Epilepsy: the basics

Don’t know anything about epilepsy? These quick questions and answers are a great place to start!


What is epilepsy?

Epilepsy is the tendency to have recurrent seizures.

This means that someone with epilepsy has had at least one seizure and is likely to have more.

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What is a seizure?

Electrical activity is happening in our brains all the time. A seizure is an intense burst of this electrical activity. This epileptic activity causes the brain’s messages to become mixed up.

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Who gets epilepsy?

Epilepsy can affect anyone, at any age and from any walk of life.

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How common is epilepsy?

Epilepsy is the most serious common neurological condition.

One in 103 people in the UK have epilepsy – that’s around 600,000 people.

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What causes epilepsy?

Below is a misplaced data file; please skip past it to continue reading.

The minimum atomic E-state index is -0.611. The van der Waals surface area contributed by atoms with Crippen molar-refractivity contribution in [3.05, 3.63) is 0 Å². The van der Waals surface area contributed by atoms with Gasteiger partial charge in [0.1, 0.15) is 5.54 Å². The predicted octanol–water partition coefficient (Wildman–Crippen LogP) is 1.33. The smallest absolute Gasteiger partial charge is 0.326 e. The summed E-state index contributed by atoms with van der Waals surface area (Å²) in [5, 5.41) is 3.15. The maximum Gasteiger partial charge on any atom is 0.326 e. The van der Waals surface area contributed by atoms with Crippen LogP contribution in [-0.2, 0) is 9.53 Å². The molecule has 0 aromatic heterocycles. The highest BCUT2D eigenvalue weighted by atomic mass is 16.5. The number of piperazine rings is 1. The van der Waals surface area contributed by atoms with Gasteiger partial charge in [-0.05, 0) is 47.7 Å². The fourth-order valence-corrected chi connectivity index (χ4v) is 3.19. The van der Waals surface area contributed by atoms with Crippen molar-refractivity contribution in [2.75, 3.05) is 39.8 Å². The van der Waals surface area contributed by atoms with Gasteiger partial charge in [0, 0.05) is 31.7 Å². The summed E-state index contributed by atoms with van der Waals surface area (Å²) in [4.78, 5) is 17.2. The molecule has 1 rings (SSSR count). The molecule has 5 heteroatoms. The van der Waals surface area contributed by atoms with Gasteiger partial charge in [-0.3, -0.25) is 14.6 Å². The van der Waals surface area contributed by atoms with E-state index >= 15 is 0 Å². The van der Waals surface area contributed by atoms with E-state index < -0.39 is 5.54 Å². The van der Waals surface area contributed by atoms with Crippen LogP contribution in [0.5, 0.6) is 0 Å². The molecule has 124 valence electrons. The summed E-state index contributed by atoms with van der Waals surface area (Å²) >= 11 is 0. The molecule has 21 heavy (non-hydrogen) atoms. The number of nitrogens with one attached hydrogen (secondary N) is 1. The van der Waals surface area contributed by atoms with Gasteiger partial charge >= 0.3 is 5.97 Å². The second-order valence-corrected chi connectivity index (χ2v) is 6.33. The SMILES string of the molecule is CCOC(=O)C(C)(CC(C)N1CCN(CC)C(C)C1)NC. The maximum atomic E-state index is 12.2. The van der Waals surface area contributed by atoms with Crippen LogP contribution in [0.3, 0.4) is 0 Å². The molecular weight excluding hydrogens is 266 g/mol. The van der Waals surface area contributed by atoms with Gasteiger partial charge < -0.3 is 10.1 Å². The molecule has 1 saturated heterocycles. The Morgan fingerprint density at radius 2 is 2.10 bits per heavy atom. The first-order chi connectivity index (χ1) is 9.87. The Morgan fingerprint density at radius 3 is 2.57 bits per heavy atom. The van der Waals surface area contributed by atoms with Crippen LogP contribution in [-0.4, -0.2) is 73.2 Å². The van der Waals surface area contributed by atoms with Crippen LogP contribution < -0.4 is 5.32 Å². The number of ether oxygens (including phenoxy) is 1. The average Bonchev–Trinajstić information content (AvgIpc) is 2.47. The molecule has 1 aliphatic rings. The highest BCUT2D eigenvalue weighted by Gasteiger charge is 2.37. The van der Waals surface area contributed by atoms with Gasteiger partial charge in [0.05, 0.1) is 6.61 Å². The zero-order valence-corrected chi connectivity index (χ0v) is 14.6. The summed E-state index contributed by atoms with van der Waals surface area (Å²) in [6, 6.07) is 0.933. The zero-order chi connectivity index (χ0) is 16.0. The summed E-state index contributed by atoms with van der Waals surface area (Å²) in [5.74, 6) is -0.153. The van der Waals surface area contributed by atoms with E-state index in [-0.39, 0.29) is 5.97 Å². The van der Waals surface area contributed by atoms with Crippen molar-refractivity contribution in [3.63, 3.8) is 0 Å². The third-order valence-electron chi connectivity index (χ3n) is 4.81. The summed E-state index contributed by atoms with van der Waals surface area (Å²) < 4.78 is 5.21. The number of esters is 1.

Epilepsy can be caused by brain damage, genetics, head injury, stroke, brain infections, or a brain tumour. Some people have epilepsy as part of a syndrome.

However, six out of 10 people with epilepsy never find out what caused their condition.

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How is epilepsy treated?

The most common way that epilepsy is treated is with epilepsy medicines. They don’t cure epilepsy, but instead try to stop seizures from happening.

Other treatment includes brain surgery, vagus nerve stimulation, deep brain stimulation and the ketogenic diet.

Seven in 10 people with epilepsy could become seizure-free with the right treatment. However, only five in 10 people with epilepsy in the UK are seizure-free.

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Can epilepsy be fatal?

About 1,000 people a year die as a direct result of their epilepsy. That’s one in every 600 people with epilepsy. Find out more about death in epilepsy.


Find out more by visiting our advice and information.